Solano Community College: Pilot Model

Traditional Sequence:
Three

levels with departmental exam required for advancement at each level: 305 355 + 355L 370+ 370L English 1 Class + lab + exam + persistence = 3-4 exit points per level below transfer

Accelerated Model:
5-unit,

open-access class, no lab co-requisite Departmental Exam rolled into coursework portfolio 3 exit points: finish, pass, and persist to Eng. 1

Solano Community College: Emerging Data

First-year pilot:

Fall 11: 35 % pass rate (3 sections) Spring 12: 42% pass rate (4 sections) No data yet available on persistence or passing Eng. 1
24 students @ census; 20 completed the term 13 passed overall (54%) Intake placement 1 level below: 61% passed Intake placement 2 levels below: 55% passed Intake placement 3 levels below: 100% (2) qualified to skip one level & move to Eng. 370

My Spring 2012 class:


Discussion of Data

Questions or comments about the data weve shared?

Three Aspects of Accelerated Pedagogy

Attention to the Affective Domain

Intensified Reading

Just-in-Time Remediation

Attention to the Affective Domain

What is it? What does it mean? How is it different from conventional developmental pedagogy? Why does it matter?

Intensified Reading

What is it? What does it mean? How is it different from conventional developmental pedagogy? Why does it matter?

Just-in-Time Remediation

What is it? What does it mean? How is it different from conventional developmental pedagogy? Why does it matter?

Small-Group Breakout Session

You have been broken up into four groups. You will have fifteen minutes to discuss the first strategy youve been given.

Your goal is to come up with specific ways to incorporate this strategy into an accelerated class. You can share examples that you already use in your class or you can brainstorm new strategies that you come up with.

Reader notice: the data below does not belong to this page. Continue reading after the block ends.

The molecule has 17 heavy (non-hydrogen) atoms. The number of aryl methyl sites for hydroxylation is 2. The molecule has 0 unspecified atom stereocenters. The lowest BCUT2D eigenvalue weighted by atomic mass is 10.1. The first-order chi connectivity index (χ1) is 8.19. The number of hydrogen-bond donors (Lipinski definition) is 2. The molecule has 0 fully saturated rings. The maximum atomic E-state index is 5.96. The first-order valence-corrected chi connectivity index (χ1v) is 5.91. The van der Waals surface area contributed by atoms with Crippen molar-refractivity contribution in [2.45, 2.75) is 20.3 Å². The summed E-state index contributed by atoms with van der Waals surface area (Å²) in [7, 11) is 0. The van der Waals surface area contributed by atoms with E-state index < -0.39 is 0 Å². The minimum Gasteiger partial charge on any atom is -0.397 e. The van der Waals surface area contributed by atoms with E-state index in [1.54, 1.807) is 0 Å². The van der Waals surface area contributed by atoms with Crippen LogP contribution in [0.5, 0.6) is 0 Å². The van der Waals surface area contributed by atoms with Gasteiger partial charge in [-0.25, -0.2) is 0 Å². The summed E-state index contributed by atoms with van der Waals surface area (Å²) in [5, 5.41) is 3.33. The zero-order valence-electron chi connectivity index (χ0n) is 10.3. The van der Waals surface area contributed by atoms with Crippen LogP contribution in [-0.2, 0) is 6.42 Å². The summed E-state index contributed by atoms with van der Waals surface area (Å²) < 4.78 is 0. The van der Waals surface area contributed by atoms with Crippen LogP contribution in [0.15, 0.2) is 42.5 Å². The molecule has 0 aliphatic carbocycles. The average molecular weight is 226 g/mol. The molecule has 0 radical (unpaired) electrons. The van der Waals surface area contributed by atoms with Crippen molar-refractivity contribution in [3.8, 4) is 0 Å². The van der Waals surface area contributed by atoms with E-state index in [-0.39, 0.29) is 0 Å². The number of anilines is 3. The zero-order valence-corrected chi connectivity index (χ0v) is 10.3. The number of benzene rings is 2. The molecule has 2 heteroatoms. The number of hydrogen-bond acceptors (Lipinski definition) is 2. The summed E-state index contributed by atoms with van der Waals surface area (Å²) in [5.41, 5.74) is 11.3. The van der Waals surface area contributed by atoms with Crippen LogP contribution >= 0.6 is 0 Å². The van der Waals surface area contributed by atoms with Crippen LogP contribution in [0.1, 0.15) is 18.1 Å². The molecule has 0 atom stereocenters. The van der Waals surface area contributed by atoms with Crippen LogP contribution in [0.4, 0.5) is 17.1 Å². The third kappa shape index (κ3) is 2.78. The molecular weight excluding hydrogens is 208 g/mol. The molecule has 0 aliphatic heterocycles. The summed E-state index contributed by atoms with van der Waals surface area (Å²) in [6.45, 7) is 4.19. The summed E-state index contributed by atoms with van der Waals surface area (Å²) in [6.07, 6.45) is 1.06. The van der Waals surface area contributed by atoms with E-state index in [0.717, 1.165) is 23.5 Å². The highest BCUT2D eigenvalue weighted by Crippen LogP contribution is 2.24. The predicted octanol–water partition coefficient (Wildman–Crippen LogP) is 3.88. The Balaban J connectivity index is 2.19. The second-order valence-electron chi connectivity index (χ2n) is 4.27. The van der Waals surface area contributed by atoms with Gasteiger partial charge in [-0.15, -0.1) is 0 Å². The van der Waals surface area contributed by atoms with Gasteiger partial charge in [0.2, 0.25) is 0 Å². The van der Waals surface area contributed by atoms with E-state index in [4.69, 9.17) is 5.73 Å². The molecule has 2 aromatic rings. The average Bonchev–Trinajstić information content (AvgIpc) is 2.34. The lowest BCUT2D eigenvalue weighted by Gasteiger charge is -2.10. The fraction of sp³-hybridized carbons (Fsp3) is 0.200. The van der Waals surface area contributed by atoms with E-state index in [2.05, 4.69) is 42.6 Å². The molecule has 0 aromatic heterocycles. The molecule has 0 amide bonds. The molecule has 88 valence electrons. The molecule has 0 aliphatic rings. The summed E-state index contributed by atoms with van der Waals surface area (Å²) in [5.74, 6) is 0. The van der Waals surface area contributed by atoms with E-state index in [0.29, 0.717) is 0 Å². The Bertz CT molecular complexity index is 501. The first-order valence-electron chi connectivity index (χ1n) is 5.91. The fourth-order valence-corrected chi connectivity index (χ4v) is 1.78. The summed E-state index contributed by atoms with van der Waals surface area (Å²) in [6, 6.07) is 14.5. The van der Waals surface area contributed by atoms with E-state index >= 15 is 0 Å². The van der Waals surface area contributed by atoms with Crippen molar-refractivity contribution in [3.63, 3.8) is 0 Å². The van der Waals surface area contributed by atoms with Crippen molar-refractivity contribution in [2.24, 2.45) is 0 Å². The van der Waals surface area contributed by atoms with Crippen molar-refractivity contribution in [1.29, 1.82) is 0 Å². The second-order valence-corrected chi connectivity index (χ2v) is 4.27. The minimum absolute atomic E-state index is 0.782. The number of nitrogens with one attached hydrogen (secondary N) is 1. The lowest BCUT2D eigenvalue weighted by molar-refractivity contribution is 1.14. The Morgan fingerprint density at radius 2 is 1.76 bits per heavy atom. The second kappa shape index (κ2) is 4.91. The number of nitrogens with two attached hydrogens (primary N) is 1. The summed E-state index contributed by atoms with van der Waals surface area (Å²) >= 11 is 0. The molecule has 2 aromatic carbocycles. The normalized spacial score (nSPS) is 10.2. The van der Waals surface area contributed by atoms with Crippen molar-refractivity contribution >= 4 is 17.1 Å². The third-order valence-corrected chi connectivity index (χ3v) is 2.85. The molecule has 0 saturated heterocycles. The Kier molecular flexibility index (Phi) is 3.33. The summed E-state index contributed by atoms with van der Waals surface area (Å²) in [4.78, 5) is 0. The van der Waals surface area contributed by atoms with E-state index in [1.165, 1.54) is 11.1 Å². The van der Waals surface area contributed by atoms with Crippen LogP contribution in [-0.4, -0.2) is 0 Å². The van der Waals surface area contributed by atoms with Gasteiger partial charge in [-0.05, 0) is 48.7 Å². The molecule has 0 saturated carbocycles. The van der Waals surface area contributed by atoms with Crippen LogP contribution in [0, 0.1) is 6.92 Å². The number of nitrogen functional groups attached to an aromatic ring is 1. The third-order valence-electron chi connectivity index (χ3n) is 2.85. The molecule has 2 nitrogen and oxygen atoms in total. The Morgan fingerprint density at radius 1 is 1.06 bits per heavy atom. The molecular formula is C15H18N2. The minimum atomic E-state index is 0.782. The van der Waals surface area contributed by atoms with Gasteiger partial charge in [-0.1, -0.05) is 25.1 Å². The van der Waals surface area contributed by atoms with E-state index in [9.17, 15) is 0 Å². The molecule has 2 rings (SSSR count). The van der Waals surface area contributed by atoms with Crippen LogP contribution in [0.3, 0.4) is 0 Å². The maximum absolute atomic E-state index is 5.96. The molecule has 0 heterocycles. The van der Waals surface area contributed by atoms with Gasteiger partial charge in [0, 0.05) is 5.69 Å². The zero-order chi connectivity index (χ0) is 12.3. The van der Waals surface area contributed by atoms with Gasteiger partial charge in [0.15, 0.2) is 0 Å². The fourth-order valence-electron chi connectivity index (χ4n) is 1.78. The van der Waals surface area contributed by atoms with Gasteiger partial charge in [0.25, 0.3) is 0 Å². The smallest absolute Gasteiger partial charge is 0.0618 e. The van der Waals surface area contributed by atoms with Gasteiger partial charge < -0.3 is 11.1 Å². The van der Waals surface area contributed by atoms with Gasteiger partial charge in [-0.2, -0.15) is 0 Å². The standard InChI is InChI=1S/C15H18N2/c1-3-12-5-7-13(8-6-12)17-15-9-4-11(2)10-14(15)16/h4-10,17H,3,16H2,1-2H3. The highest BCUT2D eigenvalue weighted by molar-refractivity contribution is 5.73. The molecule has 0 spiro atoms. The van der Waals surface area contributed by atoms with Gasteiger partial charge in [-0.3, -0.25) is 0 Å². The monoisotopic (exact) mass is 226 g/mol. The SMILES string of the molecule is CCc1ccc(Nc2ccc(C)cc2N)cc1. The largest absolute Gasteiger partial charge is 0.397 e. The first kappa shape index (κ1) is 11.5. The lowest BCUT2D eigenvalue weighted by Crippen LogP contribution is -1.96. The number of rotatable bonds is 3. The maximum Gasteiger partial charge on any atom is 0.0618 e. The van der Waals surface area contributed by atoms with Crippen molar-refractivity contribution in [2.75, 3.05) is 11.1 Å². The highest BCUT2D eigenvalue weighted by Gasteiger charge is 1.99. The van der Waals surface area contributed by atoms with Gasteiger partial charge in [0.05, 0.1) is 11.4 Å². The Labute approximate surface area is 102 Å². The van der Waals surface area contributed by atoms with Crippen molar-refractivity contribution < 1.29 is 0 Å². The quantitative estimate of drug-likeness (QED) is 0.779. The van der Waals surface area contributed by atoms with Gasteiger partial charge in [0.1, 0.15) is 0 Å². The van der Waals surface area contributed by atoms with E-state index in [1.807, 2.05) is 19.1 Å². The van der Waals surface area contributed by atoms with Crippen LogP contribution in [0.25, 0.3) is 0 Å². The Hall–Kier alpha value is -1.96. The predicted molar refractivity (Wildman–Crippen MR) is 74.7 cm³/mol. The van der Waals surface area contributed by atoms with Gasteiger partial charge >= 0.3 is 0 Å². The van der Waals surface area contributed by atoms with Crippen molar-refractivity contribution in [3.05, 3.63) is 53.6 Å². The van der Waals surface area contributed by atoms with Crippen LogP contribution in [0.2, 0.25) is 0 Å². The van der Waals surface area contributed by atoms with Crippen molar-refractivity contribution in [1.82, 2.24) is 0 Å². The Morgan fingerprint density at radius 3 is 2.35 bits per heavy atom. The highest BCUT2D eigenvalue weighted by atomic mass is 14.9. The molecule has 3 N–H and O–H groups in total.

As you discuss ideas, have one member of your group take notes on the poster. In a few minutes, one of the presenters will join your group to share our specific strategies and participate in the discussion.

Small-Group Breakout Session

Now, move on to the next strategy your group has been assigned.

Your goal is to come up with specific ways to incorporate this strategy into an accelerated class. You can share examples that you already use in your class, or you can brainstorm new strategies that you come up with.

As you discuss ideas, have one member of your group take notes on the poster. In a few minutes, one of the presenters will join your group to share our specific strategies and participate in the discussion.

Whole Group Debrief

Individually, jot down your name, email address, institution, and one concrete goal you will work to achieve in your class, teaching practice or campus effort related to acceleration. Use the post-it notes provided at your table.

Whole Group Debrief

Put your post-it notes on the wall next to your groups discussion notes. Take the last few minutes of the session to do a gallery walk: go around and read and discuss the other teams discussion notes and individual goals.
As

you walk around, take time to connect with people who have goals that are similar to your own or that complement yours. How might you work together?